“Once we get into the free-fall, you can spread them however you’d like. I’ll attach myself to your harness on the way up.”
“Any possibility the chute won’t open?”
“I packed the parachute myself. And I wear a backup. But should that highly unlikely event happen,” he patted his rotund belly, “fall on me and you’ll be safe.”
John wondered if this was Pete’s form of gallows humor. John certainly engaged in enough of it in Nam, but Pete’s face lacked the strain John and his buddies had when they joked about life and death.
Pete fitted John for a helmet. “I’ll tell you when to put that on. You don’t wear contacts, do you?”
“Okay. Try these on.”
John secured the goggles over his eyes. “These’ll do.” He removed them and followed Pete onto the plane.
The instructor indicated the seat in front of him.
John strapped himself in. Leaned forward slightly so Pete wouldn’t see his fingers practice unclipping the strap that went across his chest. There would be a hook holding his shoulders to Pete’s. No way he could disengage from that harness in time. But if he waited until Pete’s parachute opened, he could unclip his own chest strap, slip his arms free and bend forward at the waist. His torso would topple upside down and his legs would slip out of the thigh restraints like a cowboy in slip-on boots.
“Just sit back, relax, and enjoy the view. When we get to 14,000 feet or so, I’ll open the side door, hook you up and we’ll move slowly to the opening. I’ll pull you out, but remember to cross your arms at your chest and curl your feet.” He rested a hand on John’s shoulder. “You all right?”
Anticipation robbed John of words. He gave a thumbs up.
“We’ll be dropping at terminal velocity, that’s 110-130 miles per hour. It’ll be the thrill of a lifetime.”
The plane taxied out of the building, gained speed and noise as it ran down a single-laned runway.
“It’s too late to do anything about this,” Pete said, his voice raised against the engine, “but you didn’t have bacon or biscuits with gravy for breakfast, did you?”
John shook his head.
Pete leaned back in his seat. His laugh bellowed through the cabin. “Good.”
John settled in for the rise, closed his eyes and listened. The steady hum of the Twin Otter’s propellors carried him back to a different sound. The whap-whap-whap of helicopter rotors as rescue personnel fished for the wounded. He wanted to be rescued back then. And as he thought about his life now, he knew it wasn’t all bad. But this jump marked the end of his goals. One ultimate, irreversible—perhaps, glorious—finale would erase a future of disconnected relationships, unproductive living, deadness of emotions.
Didn’t he wish that boy, Billy, would overcome adversity? he asked himself.
Not the same, he answered. Not nearly the same.
The twin engines leveled out and Pete tapped him on the shoulder, signaled him to stand. The instructor checked John’s straps and smiled like he knew a secret. A gigantic elf with a secret. He raised his goggles and put them on.
John slid his own glasses over his eyes, secured the strap on the back of his skull. He pushed a helmet onto his head. After Pete checked the snug fit, John followed him to the open interior.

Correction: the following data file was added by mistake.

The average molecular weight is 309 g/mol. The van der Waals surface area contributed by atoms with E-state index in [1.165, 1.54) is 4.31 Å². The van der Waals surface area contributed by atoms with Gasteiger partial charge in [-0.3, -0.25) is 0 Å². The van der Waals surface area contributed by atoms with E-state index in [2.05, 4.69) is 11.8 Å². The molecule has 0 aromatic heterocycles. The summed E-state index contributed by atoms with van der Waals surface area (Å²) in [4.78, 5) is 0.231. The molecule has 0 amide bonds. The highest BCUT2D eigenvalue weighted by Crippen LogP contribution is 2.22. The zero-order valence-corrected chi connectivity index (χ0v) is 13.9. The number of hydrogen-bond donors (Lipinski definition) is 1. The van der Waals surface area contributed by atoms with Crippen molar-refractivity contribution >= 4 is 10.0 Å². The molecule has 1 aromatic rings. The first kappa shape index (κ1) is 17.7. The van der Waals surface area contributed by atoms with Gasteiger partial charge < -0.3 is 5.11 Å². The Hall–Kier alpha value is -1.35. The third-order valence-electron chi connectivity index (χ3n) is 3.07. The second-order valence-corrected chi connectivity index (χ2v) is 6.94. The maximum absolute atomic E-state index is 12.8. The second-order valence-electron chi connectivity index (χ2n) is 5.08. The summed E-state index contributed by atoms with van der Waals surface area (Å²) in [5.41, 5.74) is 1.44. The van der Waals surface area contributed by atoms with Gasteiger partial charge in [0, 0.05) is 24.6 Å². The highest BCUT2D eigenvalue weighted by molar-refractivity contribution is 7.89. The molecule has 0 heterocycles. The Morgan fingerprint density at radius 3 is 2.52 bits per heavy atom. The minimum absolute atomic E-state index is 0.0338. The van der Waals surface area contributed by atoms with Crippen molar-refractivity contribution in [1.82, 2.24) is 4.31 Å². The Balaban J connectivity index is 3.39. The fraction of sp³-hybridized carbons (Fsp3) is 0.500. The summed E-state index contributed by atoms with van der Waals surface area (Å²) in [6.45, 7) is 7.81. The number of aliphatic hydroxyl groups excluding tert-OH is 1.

Pete gripped a bar in the ceiling and unlocked a wide door. A roar of sound rushed inside as he rolled the door open and locked it in position. He turned John to face him, putting a steak-sized hand on each shoulder. His gaze penetrated the lens of two sets of goggles. Searched as if hunting for something. Something important.
This didn’t seem part of the procedure, John thought. He wanted to blink, to shut his eyes to the probe. Instead he kept his eyes focused on Pete’s chin, wondering if Pete could see his plan. Wondering if Pete would make them land without stepping from the plane.
A long, long minute passed.
John raised his gaze to Pete’s.
“I’ve been there,” Pete shouted.
No smile. No gallows humor.
Wetness cooled the underarms of John’s shirt. He didn’t move.
“This is your ride, John Webster,” Pete yelled. “Make the best of it.”
He turned John around and fastened metal clamps to his thighs and shoulders. Sidled him up to the opening.
John gazed out at the boundless sky and before he knew it, he was part of it. He was falling, belly first. The speed of it caught his breath. The roar of it deafened his ears.
Pete’s arm wrapped in front of John’s chest. He gave a thumb’s up sign—although it wasn’t pointed up.
John returned the signal and they turned in a 360 degree circle.
Holy cow, John thought. Holy amazing spectacular . . . . A laugh jiggled against his ribs.
He gaped at the miniatures on the ground below. Buildings, trees, cars, all seemed fake. He’d seen this perspective before—from a plane—but now, plummeting through the air, the chilled, howling air, his cheeks flapping like hummingbird wings, it felt new. FELT. God. He was aware of feeling! He blinked back tears, not wanting the view clouded by joy.
Alive, he shouted within himself. I’m still alive. And it felt good, so good, laughter rumbled in his belly. He was soaring in his descent. His emotions were soaring. He could piss his pants he was so giddy.
He jerked backwards, upwards, as the parachute opened. He was floating now. Slower. The air quieted. He heard a tractor engine. A mockingbird call. A child laugh. Far away sounds yet as close as a neighbor.
His legs swayed. His feet dangling in the air, high above the ground. A ground approaching faster than he desired. He looked down at his chest strap. Inched his fingers to the leather. Ran them across the clamp. Ensuring it was intact.
And there, his feet suspended far off the ground, he offered a prayer of thanksgiving.